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Curr Med Res Opin. 2006 Nov;22(11):2101-10.

The onset of effect for escitalopram and its relevance for the clinical management of depression.

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  • 1CPS Clinical Research Centre, Glasgow, UK.



To analyse the significance of 'onset of effect' on clinical outcome in the treatment of depression and the contribution of individual Montgomery-Asberg Depression Rating Scale (MADRS) items to improvements in the MADRS total score.


All five published placebo-controlled clinical studies in depression as per January 1, 2005, with escitalopram, were included in this pooled analysis.


Of the 1636 patients who were randomised to either escitalopram (882) or placebo (754), 1333 completed 8 weeks of treatment (707 escitalopram and 626 placebo). A statistically significant difference (p < 0.05) between the MADRS total score responses of escitalopram and placebo treatments was observed at week 1. All 10 MADRS single items showed a significant treatment effect at week 8. For items representing core symptoms of depression (apparent sadness, reported sadness, inner tension, concentration difficulties, inability to feel, pessimistic thoughts and suicidal thoughts) the effect was detected early (week 1) and for other items (reduced sleep, reduced appetite and lassitude) the effect was detected later (week 6-8). Of the patients who showed an onset of effect (> or = 20% reduction in MADRS) after 2 weeks, and who remained on escitalopram until week 8, 63% were in remission at week 8 (mean MADRS score of 6.1).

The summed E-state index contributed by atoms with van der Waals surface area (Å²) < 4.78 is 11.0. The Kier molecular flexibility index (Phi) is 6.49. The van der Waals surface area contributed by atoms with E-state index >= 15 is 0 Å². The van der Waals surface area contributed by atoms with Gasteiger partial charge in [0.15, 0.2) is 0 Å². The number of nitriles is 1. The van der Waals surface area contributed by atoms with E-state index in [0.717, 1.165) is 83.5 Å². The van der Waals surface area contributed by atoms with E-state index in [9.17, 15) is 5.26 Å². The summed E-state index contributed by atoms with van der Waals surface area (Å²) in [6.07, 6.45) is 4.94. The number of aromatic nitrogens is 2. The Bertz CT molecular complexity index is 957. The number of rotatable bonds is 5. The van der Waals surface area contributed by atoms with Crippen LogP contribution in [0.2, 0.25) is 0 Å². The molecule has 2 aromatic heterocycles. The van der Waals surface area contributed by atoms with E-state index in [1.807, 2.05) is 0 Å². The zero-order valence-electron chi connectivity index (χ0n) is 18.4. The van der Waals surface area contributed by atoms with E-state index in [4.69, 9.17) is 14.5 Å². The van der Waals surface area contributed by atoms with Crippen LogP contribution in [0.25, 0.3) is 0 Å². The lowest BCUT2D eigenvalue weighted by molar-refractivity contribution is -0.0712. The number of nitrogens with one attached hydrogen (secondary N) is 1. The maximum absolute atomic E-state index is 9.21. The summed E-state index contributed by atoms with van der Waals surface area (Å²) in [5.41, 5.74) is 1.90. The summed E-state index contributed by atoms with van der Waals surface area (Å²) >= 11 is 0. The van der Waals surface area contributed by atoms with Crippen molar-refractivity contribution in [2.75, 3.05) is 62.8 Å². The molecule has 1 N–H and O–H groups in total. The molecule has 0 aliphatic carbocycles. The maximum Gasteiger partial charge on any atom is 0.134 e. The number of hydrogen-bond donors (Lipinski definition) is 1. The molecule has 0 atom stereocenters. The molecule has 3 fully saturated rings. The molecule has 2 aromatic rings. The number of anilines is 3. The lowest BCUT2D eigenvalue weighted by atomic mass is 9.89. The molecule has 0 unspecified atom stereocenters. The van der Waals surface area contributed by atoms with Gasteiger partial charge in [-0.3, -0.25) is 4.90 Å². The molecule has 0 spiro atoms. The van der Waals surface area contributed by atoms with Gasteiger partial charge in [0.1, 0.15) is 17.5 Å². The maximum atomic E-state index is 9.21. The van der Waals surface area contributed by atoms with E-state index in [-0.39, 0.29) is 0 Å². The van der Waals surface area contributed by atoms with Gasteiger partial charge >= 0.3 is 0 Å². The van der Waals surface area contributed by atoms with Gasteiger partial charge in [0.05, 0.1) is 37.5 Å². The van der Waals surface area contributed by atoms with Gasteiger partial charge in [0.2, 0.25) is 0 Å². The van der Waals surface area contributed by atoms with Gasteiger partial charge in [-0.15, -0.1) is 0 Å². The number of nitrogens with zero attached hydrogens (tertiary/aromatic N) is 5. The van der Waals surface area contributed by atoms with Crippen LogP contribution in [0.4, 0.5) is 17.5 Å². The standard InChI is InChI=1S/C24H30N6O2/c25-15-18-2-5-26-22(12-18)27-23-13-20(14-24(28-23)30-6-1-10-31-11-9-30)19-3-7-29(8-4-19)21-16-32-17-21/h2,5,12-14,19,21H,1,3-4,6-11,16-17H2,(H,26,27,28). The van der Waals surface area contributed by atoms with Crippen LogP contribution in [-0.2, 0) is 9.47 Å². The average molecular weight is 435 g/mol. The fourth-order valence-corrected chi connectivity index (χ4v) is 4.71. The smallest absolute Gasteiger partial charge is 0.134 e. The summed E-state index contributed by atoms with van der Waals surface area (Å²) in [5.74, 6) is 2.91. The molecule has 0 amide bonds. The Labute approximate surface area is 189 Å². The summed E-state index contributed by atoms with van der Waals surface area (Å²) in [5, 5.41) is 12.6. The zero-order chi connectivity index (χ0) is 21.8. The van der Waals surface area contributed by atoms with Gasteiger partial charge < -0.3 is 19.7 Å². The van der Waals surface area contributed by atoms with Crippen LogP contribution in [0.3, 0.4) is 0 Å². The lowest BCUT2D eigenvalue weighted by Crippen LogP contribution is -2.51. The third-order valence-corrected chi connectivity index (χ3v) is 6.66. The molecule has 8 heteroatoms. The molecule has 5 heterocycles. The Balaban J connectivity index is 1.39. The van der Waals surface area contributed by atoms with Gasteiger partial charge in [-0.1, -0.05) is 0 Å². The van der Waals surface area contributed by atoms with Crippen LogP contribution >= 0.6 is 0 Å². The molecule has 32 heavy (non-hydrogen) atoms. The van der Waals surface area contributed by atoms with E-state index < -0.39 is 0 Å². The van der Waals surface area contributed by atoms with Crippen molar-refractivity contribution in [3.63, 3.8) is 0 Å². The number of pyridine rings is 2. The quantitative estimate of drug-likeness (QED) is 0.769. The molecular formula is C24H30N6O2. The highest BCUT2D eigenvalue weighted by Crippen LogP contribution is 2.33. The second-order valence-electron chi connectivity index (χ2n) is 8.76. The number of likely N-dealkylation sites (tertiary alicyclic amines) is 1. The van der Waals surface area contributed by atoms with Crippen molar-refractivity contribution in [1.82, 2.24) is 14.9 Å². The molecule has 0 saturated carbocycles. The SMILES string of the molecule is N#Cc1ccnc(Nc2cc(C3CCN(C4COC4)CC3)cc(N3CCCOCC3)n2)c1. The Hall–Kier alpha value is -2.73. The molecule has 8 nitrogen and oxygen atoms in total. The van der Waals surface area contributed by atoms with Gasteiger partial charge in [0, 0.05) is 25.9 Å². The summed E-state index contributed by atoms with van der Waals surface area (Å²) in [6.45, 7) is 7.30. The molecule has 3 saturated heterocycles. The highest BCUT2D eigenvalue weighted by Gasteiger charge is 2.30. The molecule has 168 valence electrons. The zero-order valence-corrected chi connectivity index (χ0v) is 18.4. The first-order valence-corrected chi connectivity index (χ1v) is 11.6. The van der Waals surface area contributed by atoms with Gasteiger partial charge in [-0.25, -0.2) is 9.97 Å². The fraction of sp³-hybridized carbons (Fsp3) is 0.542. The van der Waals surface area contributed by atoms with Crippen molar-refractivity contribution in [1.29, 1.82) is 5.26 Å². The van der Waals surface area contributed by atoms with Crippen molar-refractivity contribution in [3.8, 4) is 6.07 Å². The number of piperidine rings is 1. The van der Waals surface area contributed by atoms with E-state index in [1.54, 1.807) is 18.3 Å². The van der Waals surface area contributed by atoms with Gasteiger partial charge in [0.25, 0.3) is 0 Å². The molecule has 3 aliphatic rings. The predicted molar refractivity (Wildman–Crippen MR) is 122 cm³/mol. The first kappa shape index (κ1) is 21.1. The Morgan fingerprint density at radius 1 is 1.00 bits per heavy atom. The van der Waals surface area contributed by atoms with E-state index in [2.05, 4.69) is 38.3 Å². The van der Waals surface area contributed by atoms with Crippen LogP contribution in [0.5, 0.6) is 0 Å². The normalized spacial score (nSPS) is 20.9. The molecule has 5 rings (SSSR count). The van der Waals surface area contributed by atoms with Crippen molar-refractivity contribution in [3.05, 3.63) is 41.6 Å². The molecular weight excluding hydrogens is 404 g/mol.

Onset of treatment response at 2 weeks is an important indicator of subsequent remission at 8 weeks. It would therefore be a reasonable clinical recommendation that if patients fail to show a measurable clinical improvement within 2 weeks, a dose increase should be considered at this time.

[PubMed - indexed for MEDLINE]
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